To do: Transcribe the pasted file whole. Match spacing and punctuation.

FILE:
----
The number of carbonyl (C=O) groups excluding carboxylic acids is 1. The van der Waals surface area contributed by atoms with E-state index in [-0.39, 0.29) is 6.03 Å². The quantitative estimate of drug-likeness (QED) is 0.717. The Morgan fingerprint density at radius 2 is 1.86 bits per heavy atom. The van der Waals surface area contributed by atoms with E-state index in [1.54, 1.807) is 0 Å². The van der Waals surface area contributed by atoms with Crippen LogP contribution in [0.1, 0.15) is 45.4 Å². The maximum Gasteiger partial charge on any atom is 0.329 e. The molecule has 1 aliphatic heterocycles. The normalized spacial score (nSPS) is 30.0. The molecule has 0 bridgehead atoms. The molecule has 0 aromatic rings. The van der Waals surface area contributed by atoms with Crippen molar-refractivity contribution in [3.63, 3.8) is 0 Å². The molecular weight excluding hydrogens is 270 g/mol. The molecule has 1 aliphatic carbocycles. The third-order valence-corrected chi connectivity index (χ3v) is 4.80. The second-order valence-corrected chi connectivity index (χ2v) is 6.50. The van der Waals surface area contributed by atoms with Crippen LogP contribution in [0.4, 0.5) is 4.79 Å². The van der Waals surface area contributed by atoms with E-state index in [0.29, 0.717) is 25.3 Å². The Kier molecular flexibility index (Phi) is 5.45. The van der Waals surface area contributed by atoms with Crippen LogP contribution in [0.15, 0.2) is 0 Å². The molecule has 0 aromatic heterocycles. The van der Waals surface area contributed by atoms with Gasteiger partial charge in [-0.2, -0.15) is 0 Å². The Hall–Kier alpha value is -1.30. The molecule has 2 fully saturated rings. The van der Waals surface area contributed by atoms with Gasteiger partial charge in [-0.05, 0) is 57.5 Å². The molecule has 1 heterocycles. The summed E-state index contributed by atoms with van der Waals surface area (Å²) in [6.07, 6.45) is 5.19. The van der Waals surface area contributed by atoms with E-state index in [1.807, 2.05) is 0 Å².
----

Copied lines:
The number of carbonyl (C=O) groups excluding carboxylic acids is 1. The van der Waals surface area contributed by atoms with E-state index in [-0.39, 0.29) is 6.03 Å². The quantitative estimate of drug-likeness (QED) is 0.717. The Morgan fingerprint density at radius 2 is 1.86 bits per heavy atom. The van der Waals surface area contributed by atoms with E-state index in [1.54, 1.807) is 0 Å². The van der Waals surface area contributed by atoms with Crippen LogP contribution in [0.1, 0.15) is 45.4 Å². The maximum Gasteiger partial charge on any atom is 0.329 e. The molecule has 1 aliphatic heterocycles. The normalized spacial score (nSPS) is 30.0. The molecule has 0 bridgehead atoms. The molecule has 0 aromatic rings. The van der Waals surface area contributed by atoms with Crippen molar-refractivity contribution in [3.63, 3.8) is 0 Å². The molecular weight excluding hydrogens is 270 g/mol. The molecule has 1 aliphatic carbocycles. The third-order valence-corrected chi connectivity index (χ3v) is 4.80. The second-order valence-corrected chi connectivity index (χ2v) is 6.50. The van der Waals surface area contributed by atoms with Crippen LogP contribution in [0.4, 0.5) is 4.79 Å². The van der Waals surface area contributed by atoms with E-state index in [0.29, 0.717) is 25.3 Å². The Kier molecular flexibility index (Phi) is 5.45. The van der Waals surface area contributed by atoms with Crippen LogP contribution in [0.15, 0.2) is 0 Å². The molecule has 0 aromatic heterocycles. The van der Waals surface area contributed by atoms with Gasteiger partial charge in [-0.2, -0.15) is 0 Å². The Hall–Kier alpha value is -1.30. The molecule has 2 fully saturated rings. The van der Waals surface area contributed by atoms with Gasteiger partial charge in [-0.05, 0) is 57.5 Å². The molecule has 1 heterocycles. The summed E-state index contributed by atoms with van der Waals surface area (Å²) in [6.07, 6.45) is 5.19. The van der Waals surface area contributed by atoms with E-state index in [1.807, 2.05) is 0 Å².